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Tuesday, July 13, 2004

(Social strata) Absolute poverty, social policy

Hankyoreh 21 has an interesting article (registration needed) on the problems of absolute poverty, increasing income gaps and government social policies. The main character of the article is Ryu Chông-sun (Ryoo Chung-soon?), the head of Korea Research and Consulting Institute on Poverty (Pin'gon munje yôn'guso), who points out that the minimum standard of living expenses (or whatever it's called) is the lowest in Korea among OECD countries. (In 2004 it's 1 055 090 won for a 4-member family, 660 €.)
Dr Ryu mentions the various "unfortunate neighbor" (puru iut) helping campaigns in media (Chosun Ilbo and Ohmynews among these), and notes that they of course fall short in providing structural solutions to the poverty. She had talked to a 1st-grade handicapped person who had been begging in the subway; the person's 3-member family lived on 730 000 won [480 €] a month, and he (?) was begging to acquire school expenses for the child. She is critical towards the citizens' organizations which went out to the street to protest agains the president's impeachment but have no interest in the poverty problem and fail to criticize the government when it should be done.
She is unhappy that the main emphasis of the government social policy is on the "ordinary people's" stratum, the sômin / seomin, especially on their housing. The effect of redistribution through taxes and social welfare on the income gap is 7.9% according to her, while in other OECD countries the effect is normally 40-50% according to Dr Ryu.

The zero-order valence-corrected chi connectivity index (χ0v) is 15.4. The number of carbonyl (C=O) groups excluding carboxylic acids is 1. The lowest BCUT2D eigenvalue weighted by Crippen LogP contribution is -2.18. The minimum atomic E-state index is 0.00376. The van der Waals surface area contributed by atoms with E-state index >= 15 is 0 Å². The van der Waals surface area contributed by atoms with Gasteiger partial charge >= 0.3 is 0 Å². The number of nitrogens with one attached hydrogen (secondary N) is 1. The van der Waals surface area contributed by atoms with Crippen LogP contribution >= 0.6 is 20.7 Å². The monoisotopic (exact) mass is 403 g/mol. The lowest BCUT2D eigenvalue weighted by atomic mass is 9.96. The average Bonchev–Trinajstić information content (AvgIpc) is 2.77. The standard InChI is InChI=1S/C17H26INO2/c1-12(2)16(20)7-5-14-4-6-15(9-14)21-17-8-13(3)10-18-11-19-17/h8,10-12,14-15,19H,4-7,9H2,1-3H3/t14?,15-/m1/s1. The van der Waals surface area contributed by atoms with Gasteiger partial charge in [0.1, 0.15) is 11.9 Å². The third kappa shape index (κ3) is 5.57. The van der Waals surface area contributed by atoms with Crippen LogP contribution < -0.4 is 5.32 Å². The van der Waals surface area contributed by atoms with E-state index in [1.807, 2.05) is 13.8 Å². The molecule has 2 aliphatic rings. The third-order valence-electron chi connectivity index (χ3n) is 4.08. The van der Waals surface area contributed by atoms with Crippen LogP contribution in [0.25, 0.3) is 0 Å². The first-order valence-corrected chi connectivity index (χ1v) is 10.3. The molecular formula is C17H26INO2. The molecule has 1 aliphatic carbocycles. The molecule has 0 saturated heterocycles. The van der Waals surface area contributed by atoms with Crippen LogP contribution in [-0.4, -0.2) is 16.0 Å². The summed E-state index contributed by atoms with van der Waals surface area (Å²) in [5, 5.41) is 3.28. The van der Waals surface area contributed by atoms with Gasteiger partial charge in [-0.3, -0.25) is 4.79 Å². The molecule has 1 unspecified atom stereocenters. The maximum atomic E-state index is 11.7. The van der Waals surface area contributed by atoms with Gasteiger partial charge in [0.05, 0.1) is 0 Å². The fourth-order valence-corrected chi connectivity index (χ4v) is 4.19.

Let's note that Dr Ryu makes a distinction between the poor stratum (pin'gonch'ûng) and the sômin, which is not always done, especially among the politicians, who conveniently group everything below (in income) middle class with the latter category.

Dr Ryu points out a really serious problem, that will haunt the government's legitimacy. But as far as ways of solving it are concerned, I cannot be but reminded of the contradictory results of a social survey done earlier this year: government should pay for social services, but taxes should be lowered.(My earlier post on the matter.)

Haweol-dongAdjoining article (registration needed, perhaps) to the one above: citizen organization people on a one-month live-in expedition to live on a minimum subsistence level 609 842 W [400 €] in a poor neighborhood in Haweolgok-dong in Seongbuk-gu. Looking at the pictures (others than the one linked to the right), seems that it was exciting.
Now that Nan'gok has been razed to the ground and apartment construction has begun, Haweolgok-dong has perhaps replaced it as the "last hillside settlement".


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